National Police Reform Dies on Capitol Hill

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Photo by akahawkeyefan via Flickr

Lawmakers attempting to strike a bipartisan compromise on a national policing overhaul have declared failure, effectively ending for the moment any hopes of significant reform as a response to the murder of George Floyd and other civilians that triggered widespread protests over police misconduct.

Sen. Cory Booker of New Jersey, the Democrats’ lead emissary on the issue, made the announcement after speaking with Sen. Tim Scott of South Carolina, his Republican counterpart, and determining they would not be able to bridge what had become “too wide a gulf,” reports the New York Times.

Although both Booker and Scott had been holding out hopes for a deal, the negotiating group of Republicans and Democrats had been unable to meet multiple deadlines for a breakthrough.

Issues that had dogged the negotiations since they began in April, 2021 included restrictions on deadly use of force, the creation of a national database to track police misconduct and whether victims of misconduct could more easily sue officers or their departments in court.

The right to sue officers currently protected by qualified immunity, which shields police officers from civil liability for misdeeds, was a key sticking point this summer.

But even the “slimmed down” version of the legislation proved too difficult, reports Politico.

“The effort from the very beginning was to get police reform that would raise professional standards, police reform that would create a more transparent way, one that would create accountability,”  Booker said. “and we were not able to come to agreements on those three big areas.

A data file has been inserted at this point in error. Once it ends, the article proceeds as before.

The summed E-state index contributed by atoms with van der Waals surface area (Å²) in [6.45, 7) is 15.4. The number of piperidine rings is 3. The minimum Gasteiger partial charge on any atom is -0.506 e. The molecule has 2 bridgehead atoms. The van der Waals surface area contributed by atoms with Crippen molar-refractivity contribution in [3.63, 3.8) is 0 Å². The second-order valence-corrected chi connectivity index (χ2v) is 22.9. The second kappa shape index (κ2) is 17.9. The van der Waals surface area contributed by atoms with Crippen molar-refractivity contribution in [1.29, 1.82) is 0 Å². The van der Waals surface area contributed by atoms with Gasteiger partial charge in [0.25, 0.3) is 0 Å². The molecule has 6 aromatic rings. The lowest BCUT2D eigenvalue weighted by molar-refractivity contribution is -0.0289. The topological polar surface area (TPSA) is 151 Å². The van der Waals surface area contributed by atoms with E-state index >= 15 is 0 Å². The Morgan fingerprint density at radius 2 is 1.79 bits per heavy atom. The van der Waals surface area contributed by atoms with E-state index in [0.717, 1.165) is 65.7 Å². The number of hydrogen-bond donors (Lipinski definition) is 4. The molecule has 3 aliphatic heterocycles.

“It was clear to me that we weren’t making any more substantive progress.”

Booker added that negotiators weren’t even able to codify an executive order from former President Donald Trump that offered guidelines for law enforcement and created incentives for local police departments to demonstrate they met certain standards for the use of force and de-escalation training.

Scott, meanwhile, blamed Democrats for walking away from the talks and said that he had tried to introduce a compromise bill.

“Crime will continue to increase while safety decreases, and more officers are going to walk away from the force because my negotiating partners walked away from the table,” he warned.

The efforts were also complicated by internal squabbling among police unions, as Republican lawmakers were reluctant to cross the National Sheriffs’ Association, a more conservative union, even as Democrats managed to secure support from other police union groups, including the powerful Fraternal Order of Police.

But Jonathan Thompson, executive director and CEO of the National Sheriffs’ Association, urged that the talk continue, saying “We can find common ground and will remain committed to doing so.”

In response to the decision, President Biden Joe said in a statement that he still hoped “to sign into law a comprehensive and meaningful police reform bill that honors the name and memory of George Floyd” and that the White House would consult with the civil rights and law enforcement communities, as well as victims’ families to define their next steps, including potential executive actions to secure necessary reform.

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